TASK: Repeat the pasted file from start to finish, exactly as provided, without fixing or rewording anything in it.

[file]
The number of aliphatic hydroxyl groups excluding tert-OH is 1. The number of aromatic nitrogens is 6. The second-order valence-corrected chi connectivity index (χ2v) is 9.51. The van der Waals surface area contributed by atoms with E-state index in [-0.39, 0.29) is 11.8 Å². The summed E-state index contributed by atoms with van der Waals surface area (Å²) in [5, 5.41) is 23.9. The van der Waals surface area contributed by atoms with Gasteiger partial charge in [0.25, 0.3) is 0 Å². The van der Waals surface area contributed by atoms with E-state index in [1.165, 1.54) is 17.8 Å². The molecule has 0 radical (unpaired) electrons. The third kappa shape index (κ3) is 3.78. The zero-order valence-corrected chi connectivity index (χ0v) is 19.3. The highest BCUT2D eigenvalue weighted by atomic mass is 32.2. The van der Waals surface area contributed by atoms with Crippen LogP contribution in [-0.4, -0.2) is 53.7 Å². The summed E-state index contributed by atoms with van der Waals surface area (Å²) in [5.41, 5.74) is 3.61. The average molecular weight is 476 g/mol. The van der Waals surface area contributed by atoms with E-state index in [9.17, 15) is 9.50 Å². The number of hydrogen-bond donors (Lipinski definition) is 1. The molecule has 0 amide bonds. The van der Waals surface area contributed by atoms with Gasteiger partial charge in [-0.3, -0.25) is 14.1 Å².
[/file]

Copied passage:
The number of aliphatic hydroxyl groups excluding tert-OH is 1. The number of aromatic nitrogens is 6. The second-order valence-corrected chi connectivity index (χ2v) is 9.51. The van der Waals surface area contributed by atoms with E-state index in [-0.39, 0.29) is 11.8 Å². The summed E-state index contributed by atoms with van der Waals surface area (Å²) in [5, 5.41) is 23.9. The van der Waals surface area contributed by atoms with Gasteiger partial charge in [0.25, 0.3) is 0 Å². The van der Waals surface area contributed by atoms with E-state index in [1.165, 1.54) is 17.8 Å². The molecule has 0 radical (unpaired) electrons. The third kappa shape index (κ3) is 3.78. The zero-order valence-corrected chi connectivity index (χ0v) is 19.3. The highest BCUT2D eigenvalue weighted by atomic mass is 32.2. The van der Waals surface area contributed by atoms with Crippen LogP contribution in [-0.4, -0.2) is 53.7 Å². The summed E-state index contributed by atoms with van der Waals surface area (Å²) in [5.41, 5.74) is 3.61. The average molecular weight is 476 g/mol. The van der Waals surface area contributed by atoms with E-state index in [9.17, 15) is 9.50 Å². The number of hydrogen-bond donors (Lipinski definition) is 1. The molecule has 0 amide bonds. The van der Waals surface area contributed by atoms with Gasteiger partial charge in [-0.3, -0.25) is 14.1 Å².